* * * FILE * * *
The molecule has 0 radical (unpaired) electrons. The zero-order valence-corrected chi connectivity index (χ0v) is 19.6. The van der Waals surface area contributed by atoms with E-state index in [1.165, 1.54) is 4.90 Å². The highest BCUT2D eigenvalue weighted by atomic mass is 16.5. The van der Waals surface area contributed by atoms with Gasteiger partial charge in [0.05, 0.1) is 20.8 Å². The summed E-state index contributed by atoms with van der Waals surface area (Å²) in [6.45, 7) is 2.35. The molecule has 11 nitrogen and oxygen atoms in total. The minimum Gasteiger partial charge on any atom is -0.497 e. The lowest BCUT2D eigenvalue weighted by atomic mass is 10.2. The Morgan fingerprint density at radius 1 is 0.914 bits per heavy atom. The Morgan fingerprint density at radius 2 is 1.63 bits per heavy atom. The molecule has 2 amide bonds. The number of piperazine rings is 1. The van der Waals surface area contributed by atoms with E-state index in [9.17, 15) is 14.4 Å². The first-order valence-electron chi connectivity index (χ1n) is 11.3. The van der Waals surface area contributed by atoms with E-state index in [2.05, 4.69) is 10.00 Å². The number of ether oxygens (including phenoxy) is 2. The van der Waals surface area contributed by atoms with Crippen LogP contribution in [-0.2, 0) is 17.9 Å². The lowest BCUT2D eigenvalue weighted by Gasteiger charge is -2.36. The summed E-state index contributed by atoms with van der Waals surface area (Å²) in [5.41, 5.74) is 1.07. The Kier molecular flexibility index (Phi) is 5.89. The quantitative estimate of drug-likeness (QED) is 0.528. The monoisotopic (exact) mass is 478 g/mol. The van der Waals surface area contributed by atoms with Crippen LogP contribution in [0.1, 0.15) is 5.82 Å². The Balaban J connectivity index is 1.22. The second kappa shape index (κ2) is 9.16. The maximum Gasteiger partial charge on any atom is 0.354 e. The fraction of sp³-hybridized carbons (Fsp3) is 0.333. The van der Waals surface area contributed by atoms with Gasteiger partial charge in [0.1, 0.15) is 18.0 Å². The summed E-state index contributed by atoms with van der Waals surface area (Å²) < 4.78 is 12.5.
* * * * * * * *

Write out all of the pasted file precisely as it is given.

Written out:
The molecule has 0 radical (unpaired) electrons. The zero-order valence-corrected chi connectivity index (χ0v) is 19.6. The van der Waals surface area contributed by atoms with E-state index in [1.165, 1.54) is 4.90 Å². The highest BCUT2D eigenvalue weighted by atomic mass is 16.5. The van der Waals surface area contributed by atoms with Gasteiger partial charge in [0.05, 0.1) is 20.8 Å². The summed E-state index contributed by atoms with van der Waals surface area (Å²) in [6.45, 7) is 2.35. The molecule has 11 nitrogen and oxygen atoms in total. The minimum Gasteiger partial charge on any atom is -0.497 e. The lowest BCUT2D eigenvalue weighted by atomic mass is 10.2. The Morgan fingerprint density at radius 1 is 0.914 bits per heavy atom. The Morgan fingerprint density at radius 2 is 1.63 bits per heavy atom. The molecule has 2 amide bonds. The number of piperazine rings is 1. The van der Waals surface area contributed by atoms with E-state index in [9.17, 15) is 14.4 Å². The first-order valence-electron chi connectivity index (χ1n) is 11.3. The van der Waals surface area contributed by atoms with E-state index in [2.05, 4.69) is 10.00 Å². The number of ether oxygens (including phenoxy) is 2. The van der Waals surface area contributed by atoms with Crippen LogP contribution in [-0.2, 0) is 17.9 Å². The lowest BCUT2D eigenvalue weighted by Gasteiger charge is -2.36. The summed E-state index contributed by atoms with van der Waals surface area (Å²) in [5.41, 5.74) is 1.07. The Kier molecular flexibility index (Phi) is 5.89. The quantitative estimate of drug-likeness (QED) is 0.528. The monoisotopic (exact) mass is 478 g/mol. The van der Waals surface area contributed by atoms with Crippen LogP contribution in [0.1, 0.15) is 5.82 Å². The Balaban J connectivity index is 1.22. The second kappa shape index (κ2) is 9.16. The maximum Gasteiger partial charge on any atom is 0.354 e. The fraction of sp³-hybridized carbons (Fsp3) is 0.333. The van der Waals surface area contributed by atoms with Gasteiger partial charge in [0.1, 0.15) is 18.0 Å². The summed E-state index contributed by atoms with van der Waals surface area (Å²) < 4.78 is 12.5.